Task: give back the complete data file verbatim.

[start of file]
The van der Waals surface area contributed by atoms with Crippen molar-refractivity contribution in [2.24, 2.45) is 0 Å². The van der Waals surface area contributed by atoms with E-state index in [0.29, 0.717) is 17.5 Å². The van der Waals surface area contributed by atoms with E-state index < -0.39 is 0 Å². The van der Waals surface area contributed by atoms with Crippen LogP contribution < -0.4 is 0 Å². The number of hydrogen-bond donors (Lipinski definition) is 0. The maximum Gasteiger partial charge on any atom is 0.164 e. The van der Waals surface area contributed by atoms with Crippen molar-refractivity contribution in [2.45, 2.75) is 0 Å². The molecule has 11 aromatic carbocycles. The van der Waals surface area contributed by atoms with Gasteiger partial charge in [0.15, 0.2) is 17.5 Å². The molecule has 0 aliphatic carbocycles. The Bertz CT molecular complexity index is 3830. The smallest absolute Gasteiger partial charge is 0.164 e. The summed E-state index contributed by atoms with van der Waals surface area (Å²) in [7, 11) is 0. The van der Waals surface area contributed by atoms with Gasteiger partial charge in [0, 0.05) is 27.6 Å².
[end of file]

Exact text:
The van der Waals surface area contributed by atoms with Crippen molar-refractivity contribution in [2.24, 2.45) is 0 Å². The van der Waals surface area contributed by atoms with E-state index in [0.29, 0.717) is 17.5 Å². The van der Waals surface area contributed by atoms with E-state index < -0.39 is 0 Å². The van der Waals surface area contributed by atoms with Crippen LogP contribution < -0.4 is 0 Å². The number of hydrogen-bond donors (Lipinski definition) is 0. The maximum Gasteiger partial charge on any atom is 0.164 e. The van der Waals surface area contributed by atoms with Crippen molar-refractivity contribution in [2.45, 2.75) is 0 Å². The molecule has 11 aromatic carbocycles. The van der Waals surface area contributed by atoms with Gasteiger partial charge in [0.15, 0.2) is 17.5 Å². The molecule has 0 aliphatic carbocycles. The Bertz CT molecular complexity index is 3830. The smallest absolute Gasteiger partial charge is 0.164 e. The summed E-state index contributed by atoms with van der Waals surface area (Å²) in [7, 11) is 0. The van der Waals surface area contributed by atoms with Gasteiger partial charge in [0, 0.05) is 27.6 Å².